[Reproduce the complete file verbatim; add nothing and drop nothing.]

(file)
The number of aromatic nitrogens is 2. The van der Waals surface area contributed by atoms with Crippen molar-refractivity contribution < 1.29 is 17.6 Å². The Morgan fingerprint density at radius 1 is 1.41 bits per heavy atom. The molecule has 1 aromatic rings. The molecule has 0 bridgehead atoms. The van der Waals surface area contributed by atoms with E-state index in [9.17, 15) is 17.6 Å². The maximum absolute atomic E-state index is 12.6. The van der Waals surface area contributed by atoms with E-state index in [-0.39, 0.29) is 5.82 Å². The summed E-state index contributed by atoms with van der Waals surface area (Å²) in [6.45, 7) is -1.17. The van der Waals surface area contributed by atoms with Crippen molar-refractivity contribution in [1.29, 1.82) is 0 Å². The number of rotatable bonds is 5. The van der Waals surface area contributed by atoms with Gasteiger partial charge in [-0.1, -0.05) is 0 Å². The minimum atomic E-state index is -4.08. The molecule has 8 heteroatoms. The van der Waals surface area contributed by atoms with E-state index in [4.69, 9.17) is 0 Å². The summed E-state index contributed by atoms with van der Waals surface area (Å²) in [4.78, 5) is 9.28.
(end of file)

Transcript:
The number of aromatic nitrogens is 2. The van der Waals surface area contributed by atoms with Crippen molar-refractivity contribution < 1.29 is 17.6 Å². The Morgan fingerprint density at radius 1 is 1.41 bits per heavy atom. The molecule has 1 aromatic rings. The molecule has 0 bridgehead atoms. The van der Waals surface area contributed by atoms with E-state index in [9.17, 15) is 17.6 Å². The maximum absolute atomic E-state index is 12.6. The van der Waals surface area contributed by atoms with E-state index in [-0.39, 0.29) is 5.82 Å². The summed E-state index contributed by atoms with van der Waals surface area (Å²) in [6.45, 7) is -1.17. The van der Waals surface area contributed by atoms with Crippen molar-refractivity contribution in [1.29, 1.82) is 0 Å². The number of rotatable bonds is 5. The van der Waals surface area contributed by atoms with Gasteiger partial charge in [-0.1, -0.05) is 0 Å². The minimum atomic E-state index is -4.08. The molecule has 8 heteroatoms. The van der Waals surface area contributed by atoms with E-state index in [4.69, 9.17) is 0 Å². The summed E-state index contributed by atoms with van der Waals surface area (Å²) in [4.78, 5) is 9.28.